By Michael Rhoads, June 21, 2022
I recently attended a meeting of the Federal EEO and Civil Rights Council where Dexter Brooks, Director of Federal Sector Programs of the Office of Federal Operations at the EEOC, explained how to make your workplace safer. The tools are already available. You should have the infrastructure in place, but here’s how to update and fine-tune your program to make it a safer space for all employees.
This may or may not come as a surprise: The top issue in workplace safety is harassment. It is the fastest growing issue in EEO complaints with over 50 percent of complaints containing a harassment component, according to Brooks.
Your agency recently submitted a self-assessment of its anti-harassment policy. There should already be rules set up for employee conduct inside and outside the workplace. Part of the self-assessment addressed areas of support for employees who experience sexual assault, domestic violence, and stalking.
To successfully implement your agency’s anti-harassment policy and advance workplace safety, Brooks suggested focusing on the six core principles of a model EEO program. I found NASA’s Office of Diversity and Equal Opportunity at their Langley Research Center to have a handy guide to follow.
The 6 Core Principles
1 – Ensure your agency’s leadership is committed to the EEO program. Agency leaders should take a top-down approach when communicating the EEO program’s goals. The agency head should then issue an EEO and anti-harassment policy statement on an annual basis.
2 – Integrate EEO into the agency’s strategic mission. The Director of EO (or DEI) should have regular access to senior management. Also, managers and employees should be directly involved in implementing your agency’s Title VII and Rehabilitation Act Programs.
3 – Ensure program accountability. Managers and supervisors play a big role in this part of the process. While the agency establishes the procedures to prevent all forms of discrimination, it falls on the managers and supervisors to be the agency’s eyes and ears. Additionally, the agency should ensure that reasonable accommodations and personnel policies are clearly defined.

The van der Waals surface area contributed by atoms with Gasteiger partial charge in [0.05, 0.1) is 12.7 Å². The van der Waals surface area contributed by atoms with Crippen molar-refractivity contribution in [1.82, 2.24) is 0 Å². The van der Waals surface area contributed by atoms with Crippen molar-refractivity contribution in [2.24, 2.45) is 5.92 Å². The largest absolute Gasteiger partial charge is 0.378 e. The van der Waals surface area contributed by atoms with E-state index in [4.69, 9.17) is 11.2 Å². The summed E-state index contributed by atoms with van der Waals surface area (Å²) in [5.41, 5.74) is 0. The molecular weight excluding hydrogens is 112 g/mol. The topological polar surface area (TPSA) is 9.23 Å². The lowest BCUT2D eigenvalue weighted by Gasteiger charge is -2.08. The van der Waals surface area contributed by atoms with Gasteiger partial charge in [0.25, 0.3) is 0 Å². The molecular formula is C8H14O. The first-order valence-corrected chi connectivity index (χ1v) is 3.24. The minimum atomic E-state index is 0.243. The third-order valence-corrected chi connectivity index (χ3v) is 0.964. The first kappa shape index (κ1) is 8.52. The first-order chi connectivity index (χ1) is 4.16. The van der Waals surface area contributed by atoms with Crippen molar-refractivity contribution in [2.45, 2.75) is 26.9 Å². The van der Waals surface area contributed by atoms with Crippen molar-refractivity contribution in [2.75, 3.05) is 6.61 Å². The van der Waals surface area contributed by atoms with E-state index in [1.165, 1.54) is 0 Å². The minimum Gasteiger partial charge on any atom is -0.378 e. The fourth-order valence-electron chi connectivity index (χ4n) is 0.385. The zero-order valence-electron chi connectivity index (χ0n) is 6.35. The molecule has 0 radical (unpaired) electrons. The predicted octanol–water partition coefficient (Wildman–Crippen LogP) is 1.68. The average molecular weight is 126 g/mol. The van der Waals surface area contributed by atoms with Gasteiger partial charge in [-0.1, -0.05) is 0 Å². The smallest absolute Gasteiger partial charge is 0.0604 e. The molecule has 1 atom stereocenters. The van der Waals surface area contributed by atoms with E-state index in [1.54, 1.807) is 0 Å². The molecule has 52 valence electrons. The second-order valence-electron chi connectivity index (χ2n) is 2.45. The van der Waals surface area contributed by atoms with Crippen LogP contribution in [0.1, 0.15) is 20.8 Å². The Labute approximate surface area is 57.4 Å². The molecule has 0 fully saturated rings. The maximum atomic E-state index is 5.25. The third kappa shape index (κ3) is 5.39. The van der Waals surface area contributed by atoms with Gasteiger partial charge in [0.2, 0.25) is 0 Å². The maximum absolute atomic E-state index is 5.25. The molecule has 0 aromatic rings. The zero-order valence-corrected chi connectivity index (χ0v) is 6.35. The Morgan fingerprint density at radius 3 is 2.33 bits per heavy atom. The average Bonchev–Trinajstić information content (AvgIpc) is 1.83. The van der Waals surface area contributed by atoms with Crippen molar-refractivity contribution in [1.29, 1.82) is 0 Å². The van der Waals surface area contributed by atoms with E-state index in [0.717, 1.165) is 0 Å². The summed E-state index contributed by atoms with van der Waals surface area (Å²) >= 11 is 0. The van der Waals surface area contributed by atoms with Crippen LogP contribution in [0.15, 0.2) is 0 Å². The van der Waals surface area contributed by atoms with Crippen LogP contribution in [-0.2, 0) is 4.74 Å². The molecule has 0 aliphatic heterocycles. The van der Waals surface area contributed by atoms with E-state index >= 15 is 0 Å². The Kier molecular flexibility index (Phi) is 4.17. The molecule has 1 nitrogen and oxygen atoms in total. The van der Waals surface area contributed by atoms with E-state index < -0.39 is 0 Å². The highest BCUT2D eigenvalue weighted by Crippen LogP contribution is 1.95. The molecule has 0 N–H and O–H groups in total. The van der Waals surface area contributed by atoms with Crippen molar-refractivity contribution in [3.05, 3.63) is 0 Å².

4 – Be proactive in preventing unlawful discrimination. Agencies should conduct a self-assessment of their EEO programs on at least an annual basis. This should include a barrier analysis. Think of not only the physical barriers, but the cultural barriers that exist. For example, first generation professionals might not have the same resources available to them that others do. After the analysis is complete, act on the information, and come up with a strategic plan to eliminate those barriers identified.
5 – Find an efficient way to deal with EEO issues. Data is the foundation on which problems can be solved. If you don’t have quality data, it’s like flying a plane through clouds without flight instruments – eventually you’ll crash. The data you’ll need to collect specifically will be related to hiring, your current workforce, and EEO complaints. Additionally, complaint resolutions and alternative dispute resolutions processes should also be checked for efficiencies as well.
6 – Be responsive and legally compliant. The laws in question are Title VII and the Rehabilitation Act. Also included in legal compliance are EEOC’s regulations, orders, and other written instructions. Each year, report your program’s accomplishments to the EEOC. Be sure to comply with any final EEOC order for corrective action and relief. FELTG has worked with many agencies when the EEOC has ordered compliance training at the conclusion of a complaint.
For more information on how your agency can improve on its EEO program, FELTG will be hosting our EEOC Law Week from September 19-23, from 12:30-4:30 ET each day. Meanwhile, stay safe, and remember, we’re all in this together. [email protected]